Airline executives told the U.S. Chamber of Commerce 2021 Aviation Summit last week that standardized methods for digital health passports and the ongoing rollout of vaccines will help restore business and international travel demand.
The month of March saw a rebound in domestic and leisure U.S. air travel, but airline executives are hopeful that the ongoing rollout of vaccines and a more standardized process for digital COVID-19 test verification methods will restore the two segments that remain historically low due to pandemic related factors beyond their control: business and international flying.
As more vaccines have been distributed, U.S air travel demand saw a significant uptick in March, with airlines collectively restoring 53 percent of the number of flights they were operating in March 2019. For example, on Sunday, April 4, a total of 1,543,474 passengers traveled through U.S. airports, compared to just 122,029 on the same day a year ago.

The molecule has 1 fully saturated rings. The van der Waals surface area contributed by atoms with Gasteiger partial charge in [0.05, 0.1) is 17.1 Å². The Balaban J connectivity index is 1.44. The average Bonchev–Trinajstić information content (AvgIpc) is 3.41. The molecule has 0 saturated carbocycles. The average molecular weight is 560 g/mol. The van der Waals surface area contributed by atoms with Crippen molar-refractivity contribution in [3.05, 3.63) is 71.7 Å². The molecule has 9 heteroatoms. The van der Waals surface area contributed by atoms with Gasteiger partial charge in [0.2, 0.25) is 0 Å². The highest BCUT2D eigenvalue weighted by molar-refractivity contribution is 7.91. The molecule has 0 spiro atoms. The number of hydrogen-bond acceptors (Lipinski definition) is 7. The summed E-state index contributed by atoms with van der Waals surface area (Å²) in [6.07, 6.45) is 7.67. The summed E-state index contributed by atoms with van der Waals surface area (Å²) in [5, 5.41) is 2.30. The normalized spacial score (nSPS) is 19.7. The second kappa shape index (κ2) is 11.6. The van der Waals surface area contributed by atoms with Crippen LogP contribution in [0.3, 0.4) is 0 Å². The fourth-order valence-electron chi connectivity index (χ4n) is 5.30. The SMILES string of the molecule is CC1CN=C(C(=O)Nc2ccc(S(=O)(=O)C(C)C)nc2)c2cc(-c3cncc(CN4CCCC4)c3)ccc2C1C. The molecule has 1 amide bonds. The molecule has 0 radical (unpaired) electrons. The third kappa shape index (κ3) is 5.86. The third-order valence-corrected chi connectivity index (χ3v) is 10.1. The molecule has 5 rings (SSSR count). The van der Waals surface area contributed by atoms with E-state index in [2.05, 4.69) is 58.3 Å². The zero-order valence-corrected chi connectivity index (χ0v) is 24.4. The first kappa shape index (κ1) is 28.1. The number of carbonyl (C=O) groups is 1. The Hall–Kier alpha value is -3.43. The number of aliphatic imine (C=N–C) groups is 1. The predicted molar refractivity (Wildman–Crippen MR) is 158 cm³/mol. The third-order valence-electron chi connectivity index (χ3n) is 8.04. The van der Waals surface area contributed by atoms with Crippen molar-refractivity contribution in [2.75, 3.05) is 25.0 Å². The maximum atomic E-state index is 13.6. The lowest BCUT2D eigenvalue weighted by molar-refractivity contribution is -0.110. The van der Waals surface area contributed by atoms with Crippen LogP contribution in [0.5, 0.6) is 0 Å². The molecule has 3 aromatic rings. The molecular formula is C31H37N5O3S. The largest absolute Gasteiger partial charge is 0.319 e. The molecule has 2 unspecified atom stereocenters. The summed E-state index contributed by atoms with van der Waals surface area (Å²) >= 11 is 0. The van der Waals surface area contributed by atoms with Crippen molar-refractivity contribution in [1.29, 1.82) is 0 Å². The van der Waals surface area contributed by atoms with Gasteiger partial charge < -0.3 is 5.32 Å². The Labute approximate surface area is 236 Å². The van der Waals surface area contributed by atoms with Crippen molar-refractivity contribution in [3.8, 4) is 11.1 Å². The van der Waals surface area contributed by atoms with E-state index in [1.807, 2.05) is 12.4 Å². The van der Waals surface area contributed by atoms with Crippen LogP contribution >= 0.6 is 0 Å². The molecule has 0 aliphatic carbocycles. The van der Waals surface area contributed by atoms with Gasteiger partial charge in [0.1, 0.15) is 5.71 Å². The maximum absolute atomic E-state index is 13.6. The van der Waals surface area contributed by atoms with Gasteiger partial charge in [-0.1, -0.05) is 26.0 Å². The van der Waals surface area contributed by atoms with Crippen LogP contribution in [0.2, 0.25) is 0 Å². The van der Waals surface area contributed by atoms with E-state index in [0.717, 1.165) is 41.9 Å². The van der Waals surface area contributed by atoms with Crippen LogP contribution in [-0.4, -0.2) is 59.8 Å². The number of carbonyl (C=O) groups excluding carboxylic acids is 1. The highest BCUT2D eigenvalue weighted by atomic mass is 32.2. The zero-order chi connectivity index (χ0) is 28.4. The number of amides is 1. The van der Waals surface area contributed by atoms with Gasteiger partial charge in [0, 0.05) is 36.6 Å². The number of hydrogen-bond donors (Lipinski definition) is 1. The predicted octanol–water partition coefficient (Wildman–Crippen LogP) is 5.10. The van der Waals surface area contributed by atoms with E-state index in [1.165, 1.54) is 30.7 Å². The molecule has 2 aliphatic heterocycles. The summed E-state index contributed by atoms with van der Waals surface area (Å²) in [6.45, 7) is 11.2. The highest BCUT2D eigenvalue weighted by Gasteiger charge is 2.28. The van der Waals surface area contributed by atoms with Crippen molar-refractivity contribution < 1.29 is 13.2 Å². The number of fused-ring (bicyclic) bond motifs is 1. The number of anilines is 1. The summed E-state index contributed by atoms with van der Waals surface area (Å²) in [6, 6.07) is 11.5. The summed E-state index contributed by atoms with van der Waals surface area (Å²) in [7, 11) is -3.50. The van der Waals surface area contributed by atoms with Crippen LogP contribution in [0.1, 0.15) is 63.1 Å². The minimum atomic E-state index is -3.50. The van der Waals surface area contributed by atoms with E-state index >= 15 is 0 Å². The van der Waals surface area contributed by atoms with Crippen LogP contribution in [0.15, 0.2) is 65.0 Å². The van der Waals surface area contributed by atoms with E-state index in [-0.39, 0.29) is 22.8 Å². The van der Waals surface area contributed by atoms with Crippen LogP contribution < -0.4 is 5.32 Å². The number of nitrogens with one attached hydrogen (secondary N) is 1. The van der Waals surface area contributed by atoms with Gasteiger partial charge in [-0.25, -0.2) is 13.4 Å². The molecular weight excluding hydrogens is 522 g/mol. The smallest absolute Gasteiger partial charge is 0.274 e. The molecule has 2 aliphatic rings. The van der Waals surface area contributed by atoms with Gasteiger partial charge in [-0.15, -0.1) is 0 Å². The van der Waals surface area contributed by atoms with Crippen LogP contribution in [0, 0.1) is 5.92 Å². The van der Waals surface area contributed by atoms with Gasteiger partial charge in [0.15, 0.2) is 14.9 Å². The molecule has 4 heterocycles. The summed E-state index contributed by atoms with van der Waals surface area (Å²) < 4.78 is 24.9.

“It's incredible to think back to a year ago where the country had just gone into lockdown, and we at United Airlines were burning $100 million per day,” United Airlines CEO Kirby said during the U.S. Chamber of Commerce’s remotely hosted 2021 Aviation Summit. “In March, it's going to be the first month since all of this started that our core cash burn is actually back into the positive category.”
But the overwhelming majority of passengers on United aircraft and those operated by their competitors are flying domestic and leisure routes, a trend that is sustainable in the short-term, but certainly not one that airlines want to become permanent.
“Domestic leisure demand has almost entirely recovered, that tells you something about the pent up desire for travel and pent up desire to remake those connections, business demand is still down over 80 percent and of course international borders, particularly long haul, are largely closed, so there's still chunks of our business that are still almost at zero,” Kirby said.